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From Mike Cardwell <apache-us...@lists.grepular.com>
Subject Re: [users@httpd] Just curious on SPDY
Date Tue, 17 Nov 2009 14:55:57 GMT
Brian Mearns wrote:

>>>            Just curious to know whether  Google announcement on SPDY
>>> http://blog.chromium.org/2009/11/2x-faster-web.html needs change only in
>>> Apache web server side or even needs change in application point of view
>>> also.          Sorry to spam you guys .
>> Both the server and the client would need to be updated in order to take
>> advantage of it. If one or both don't support it, then the fallback would be
>> normal HTTP.
>>
>> --
>> Mike Cardwell - IT Consultant and LAMP developer
>> Cardwell IT Ltd. (UK Reg'd Company #06920226) http://cardwellit.com/
>> Technical Blog: https://secure.grepular.com/blog/
> [clip]
> 
> Yes, SPDY is a new protocol which will require both the server and
> client to support in order for it to work. However, from a user
> perspective, I believe the goal is for it to be transparent. In other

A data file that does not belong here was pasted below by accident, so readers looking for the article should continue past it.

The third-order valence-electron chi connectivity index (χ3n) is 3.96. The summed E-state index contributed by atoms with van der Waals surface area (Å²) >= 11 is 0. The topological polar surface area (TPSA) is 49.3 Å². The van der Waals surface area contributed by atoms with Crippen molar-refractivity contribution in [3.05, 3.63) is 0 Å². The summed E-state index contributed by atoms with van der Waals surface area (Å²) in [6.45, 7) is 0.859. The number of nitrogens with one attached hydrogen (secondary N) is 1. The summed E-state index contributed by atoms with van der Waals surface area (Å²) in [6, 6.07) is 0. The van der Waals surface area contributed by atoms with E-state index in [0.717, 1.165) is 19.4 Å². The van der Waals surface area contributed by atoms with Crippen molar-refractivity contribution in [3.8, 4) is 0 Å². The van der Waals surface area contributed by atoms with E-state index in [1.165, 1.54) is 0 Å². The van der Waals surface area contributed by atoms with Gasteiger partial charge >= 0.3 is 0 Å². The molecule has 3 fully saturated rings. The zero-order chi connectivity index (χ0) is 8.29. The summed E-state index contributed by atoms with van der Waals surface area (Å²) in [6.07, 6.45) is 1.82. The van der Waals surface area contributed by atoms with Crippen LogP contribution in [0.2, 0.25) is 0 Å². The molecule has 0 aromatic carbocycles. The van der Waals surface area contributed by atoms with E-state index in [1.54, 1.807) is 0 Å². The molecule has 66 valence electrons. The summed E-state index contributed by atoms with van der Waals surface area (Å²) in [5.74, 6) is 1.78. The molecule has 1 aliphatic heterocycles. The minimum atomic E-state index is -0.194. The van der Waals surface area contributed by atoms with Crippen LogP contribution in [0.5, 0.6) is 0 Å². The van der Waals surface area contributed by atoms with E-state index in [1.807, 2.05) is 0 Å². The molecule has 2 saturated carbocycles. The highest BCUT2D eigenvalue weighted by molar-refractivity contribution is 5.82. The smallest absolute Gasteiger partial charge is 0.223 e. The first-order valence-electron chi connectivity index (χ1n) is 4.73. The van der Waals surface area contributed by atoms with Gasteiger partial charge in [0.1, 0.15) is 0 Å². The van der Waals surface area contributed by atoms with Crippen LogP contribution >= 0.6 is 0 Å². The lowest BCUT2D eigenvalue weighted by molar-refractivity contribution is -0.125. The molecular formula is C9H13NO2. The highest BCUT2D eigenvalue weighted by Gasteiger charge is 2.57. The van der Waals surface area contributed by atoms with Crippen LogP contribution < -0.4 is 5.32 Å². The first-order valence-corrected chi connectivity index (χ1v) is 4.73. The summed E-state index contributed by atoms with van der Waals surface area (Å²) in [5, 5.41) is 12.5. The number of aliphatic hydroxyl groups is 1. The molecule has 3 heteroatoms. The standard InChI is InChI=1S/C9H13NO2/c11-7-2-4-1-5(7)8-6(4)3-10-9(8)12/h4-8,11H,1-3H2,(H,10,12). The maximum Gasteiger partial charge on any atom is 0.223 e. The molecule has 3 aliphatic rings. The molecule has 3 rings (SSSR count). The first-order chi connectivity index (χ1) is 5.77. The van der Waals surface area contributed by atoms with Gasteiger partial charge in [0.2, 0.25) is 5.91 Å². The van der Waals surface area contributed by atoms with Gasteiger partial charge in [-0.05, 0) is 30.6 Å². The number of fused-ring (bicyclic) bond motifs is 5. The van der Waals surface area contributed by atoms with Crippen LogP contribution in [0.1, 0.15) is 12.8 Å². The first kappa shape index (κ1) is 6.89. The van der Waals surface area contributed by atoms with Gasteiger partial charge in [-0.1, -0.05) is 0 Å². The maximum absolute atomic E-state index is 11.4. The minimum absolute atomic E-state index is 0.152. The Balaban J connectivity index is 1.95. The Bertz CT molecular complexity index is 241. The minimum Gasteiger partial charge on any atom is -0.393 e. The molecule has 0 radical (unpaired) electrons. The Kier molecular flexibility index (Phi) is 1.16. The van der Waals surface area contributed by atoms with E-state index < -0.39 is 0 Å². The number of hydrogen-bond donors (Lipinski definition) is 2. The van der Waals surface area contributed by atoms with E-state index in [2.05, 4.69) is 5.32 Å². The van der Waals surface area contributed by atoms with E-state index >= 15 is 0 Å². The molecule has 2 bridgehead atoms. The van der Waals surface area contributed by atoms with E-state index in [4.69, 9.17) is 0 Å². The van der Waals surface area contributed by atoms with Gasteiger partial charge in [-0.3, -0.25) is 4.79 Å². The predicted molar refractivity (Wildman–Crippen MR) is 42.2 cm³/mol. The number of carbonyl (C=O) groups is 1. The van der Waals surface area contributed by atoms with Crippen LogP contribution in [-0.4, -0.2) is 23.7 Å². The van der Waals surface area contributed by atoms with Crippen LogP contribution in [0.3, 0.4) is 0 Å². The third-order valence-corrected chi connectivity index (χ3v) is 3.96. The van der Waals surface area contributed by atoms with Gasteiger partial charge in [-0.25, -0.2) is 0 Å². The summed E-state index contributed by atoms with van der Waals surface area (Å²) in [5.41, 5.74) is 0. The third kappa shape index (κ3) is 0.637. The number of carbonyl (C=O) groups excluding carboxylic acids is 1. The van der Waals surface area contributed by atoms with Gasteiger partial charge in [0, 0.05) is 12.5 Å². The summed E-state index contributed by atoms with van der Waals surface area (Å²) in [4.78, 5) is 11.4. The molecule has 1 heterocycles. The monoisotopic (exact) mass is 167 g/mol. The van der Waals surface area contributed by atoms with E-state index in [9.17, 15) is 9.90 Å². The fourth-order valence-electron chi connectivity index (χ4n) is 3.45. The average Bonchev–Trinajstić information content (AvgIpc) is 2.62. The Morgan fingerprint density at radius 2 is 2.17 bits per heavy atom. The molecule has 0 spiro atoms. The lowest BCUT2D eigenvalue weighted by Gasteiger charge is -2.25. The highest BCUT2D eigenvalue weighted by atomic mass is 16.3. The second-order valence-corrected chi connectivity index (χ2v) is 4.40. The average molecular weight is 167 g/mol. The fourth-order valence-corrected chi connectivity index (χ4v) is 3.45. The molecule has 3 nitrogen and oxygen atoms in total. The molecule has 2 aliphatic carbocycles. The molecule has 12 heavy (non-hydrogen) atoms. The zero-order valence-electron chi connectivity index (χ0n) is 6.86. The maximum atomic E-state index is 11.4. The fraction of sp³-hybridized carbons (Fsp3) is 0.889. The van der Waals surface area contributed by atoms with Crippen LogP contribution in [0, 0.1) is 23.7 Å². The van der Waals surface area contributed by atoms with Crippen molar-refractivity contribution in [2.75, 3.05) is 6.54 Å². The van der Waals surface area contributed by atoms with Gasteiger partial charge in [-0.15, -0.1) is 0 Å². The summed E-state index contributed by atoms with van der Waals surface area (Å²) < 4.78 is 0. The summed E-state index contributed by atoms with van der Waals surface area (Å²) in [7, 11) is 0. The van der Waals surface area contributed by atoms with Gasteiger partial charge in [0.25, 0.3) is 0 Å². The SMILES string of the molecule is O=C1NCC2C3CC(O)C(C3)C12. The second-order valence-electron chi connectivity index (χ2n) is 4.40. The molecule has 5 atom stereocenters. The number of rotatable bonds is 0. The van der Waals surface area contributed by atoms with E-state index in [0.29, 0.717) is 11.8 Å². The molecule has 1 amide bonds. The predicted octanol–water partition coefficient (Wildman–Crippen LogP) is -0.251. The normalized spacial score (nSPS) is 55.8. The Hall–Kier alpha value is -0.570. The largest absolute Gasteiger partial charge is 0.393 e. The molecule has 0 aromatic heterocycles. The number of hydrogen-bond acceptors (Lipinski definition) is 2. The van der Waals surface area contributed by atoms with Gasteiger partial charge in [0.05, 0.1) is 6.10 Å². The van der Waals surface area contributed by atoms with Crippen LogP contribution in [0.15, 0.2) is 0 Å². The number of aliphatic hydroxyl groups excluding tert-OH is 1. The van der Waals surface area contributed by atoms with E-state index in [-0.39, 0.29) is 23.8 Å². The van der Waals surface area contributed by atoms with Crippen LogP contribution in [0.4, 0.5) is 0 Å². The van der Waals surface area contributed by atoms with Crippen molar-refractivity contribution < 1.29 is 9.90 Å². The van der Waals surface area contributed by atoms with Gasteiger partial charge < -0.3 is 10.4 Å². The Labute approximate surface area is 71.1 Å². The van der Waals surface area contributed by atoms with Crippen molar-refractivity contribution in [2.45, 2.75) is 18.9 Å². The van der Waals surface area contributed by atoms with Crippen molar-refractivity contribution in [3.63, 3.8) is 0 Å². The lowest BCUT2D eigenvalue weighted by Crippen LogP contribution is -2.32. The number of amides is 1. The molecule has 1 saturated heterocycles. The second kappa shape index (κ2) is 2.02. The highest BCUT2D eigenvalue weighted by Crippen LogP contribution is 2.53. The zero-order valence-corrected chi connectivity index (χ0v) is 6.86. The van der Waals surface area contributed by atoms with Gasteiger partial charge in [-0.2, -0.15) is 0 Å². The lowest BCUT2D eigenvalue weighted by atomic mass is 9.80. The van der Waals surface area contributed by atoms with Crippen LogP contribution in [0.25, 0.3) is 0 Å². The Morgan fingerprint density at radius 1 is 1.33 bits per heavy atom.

> words, if your browser and the web server it's talking to both support
> SPDY, they will figure that out and use it. If either of them don't
> support it, they'll just use plain old HTTP. Either way, you won't see
> the difference as a user other than the potential speed benefits.
> 
> Just to be clear, SPDY is far from being a new web-standard. Right
> now, it's just a research project Google is undertaking: I think it's
> going to be quite a while (a year at minimum) before any one (other
> than Google, at least) thinks seriously about deploying it. But that's
> just my $0.02.

I agree with the above. I started this thread to make people aware of 
it's existance and to provoke discussion on the matter. However, if 
someone were to take up the reigns and begin developing an Apache module 
for it using the open source code and specs Google has published, I 
think the project has a more serious chance of succeeding. I also think 
that an Apache with SPDY support available before the spec is finalised 
would be in a stronger position to influence how the protocol evolves 
during it's development.

I also wonder if a transition like this to a new protocol could/should 
be taken advantage of to get rid of the one SSL cert per IP:port 
limitation we currently suffer from? Although the transition to ipv6 
will get rid of this problem (lack of ip addresses) anyway without 
having to do any further work.

-- 
Mike Cardwell - IT Consultant and LAMP developer
Cardwell IT Ltd. (UK Reg'd Company #06920226) http://cardwellit.com/
Technical Blog: https://secure.grepular.com/blog/

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